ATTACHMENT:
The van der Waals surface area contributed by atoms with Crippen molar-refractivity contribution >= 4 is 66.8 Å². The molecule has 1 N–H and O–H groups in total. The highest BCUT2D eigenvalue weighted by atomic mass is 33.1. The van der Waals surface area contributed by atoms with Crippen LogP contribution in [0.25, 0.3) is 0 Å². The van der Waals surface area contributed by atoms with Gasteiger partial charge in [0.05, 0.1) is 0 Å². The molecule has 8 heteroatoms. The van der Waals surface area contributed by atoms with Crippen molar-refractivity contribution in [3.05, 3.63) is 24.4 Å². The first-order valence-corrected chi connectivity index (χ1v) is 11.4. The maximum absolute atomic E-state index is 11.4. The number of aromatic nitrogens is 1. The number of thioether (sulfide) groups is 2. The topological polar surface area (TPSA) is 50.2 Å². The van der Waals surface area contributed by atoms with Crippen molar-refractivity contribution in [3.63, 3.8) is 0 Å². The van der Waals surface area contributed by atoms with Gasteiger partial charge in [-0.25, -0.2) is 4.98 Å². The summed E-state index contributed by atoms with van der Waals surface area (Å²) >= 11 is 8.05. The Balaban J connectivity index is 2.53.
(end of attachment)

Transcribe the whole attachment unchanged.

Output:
The van der Waals surface area contributed by atoms with Crippen molar-refractivity contribution >= 4 is 66.8 Å². The molecule has 1 N–H and O–H groups in total. The highest BCUT2D eigenvalue weighted by atomic mass is 33.1. The van der Waals surface area contributed by atoms with Crippen LogP contribution in [0.25, 0.3) is 0 Å². The van der Waals surface area contributed by atoms with Gasteiger partial charge in [0.05, 0.1) is 0 Å². The molecule has 8 heteroatoms. The van der Waals surface area contributed by atoms with Crippen molar-refractivity contribution in [3.05, 3.63) is 24.4 Å². The first-order valence-corrected chi connectivity index (χ1v) is 11.4. The maximum absolute atomic E-state index is 11.4. The number of aromatic nitrogens is 1. The number of thioether (sulfide) groups is 2. The topological polar surface area (TPSA) is 50.2 Å². The van der Waals surface area contributed by atoms with Crippen molar-refractivity contribution in [3.63, 3.8) is 0 Å². The van der Waals surface area contributed by atoms with Gasteiger partial charge in [-0.25, -0.2) is 4.98 Å². The summed E-state index contributed by atoms with van der Waals surface area (Å²) >= 11 is 8.05. The Balaban J connectivity index is 2.53.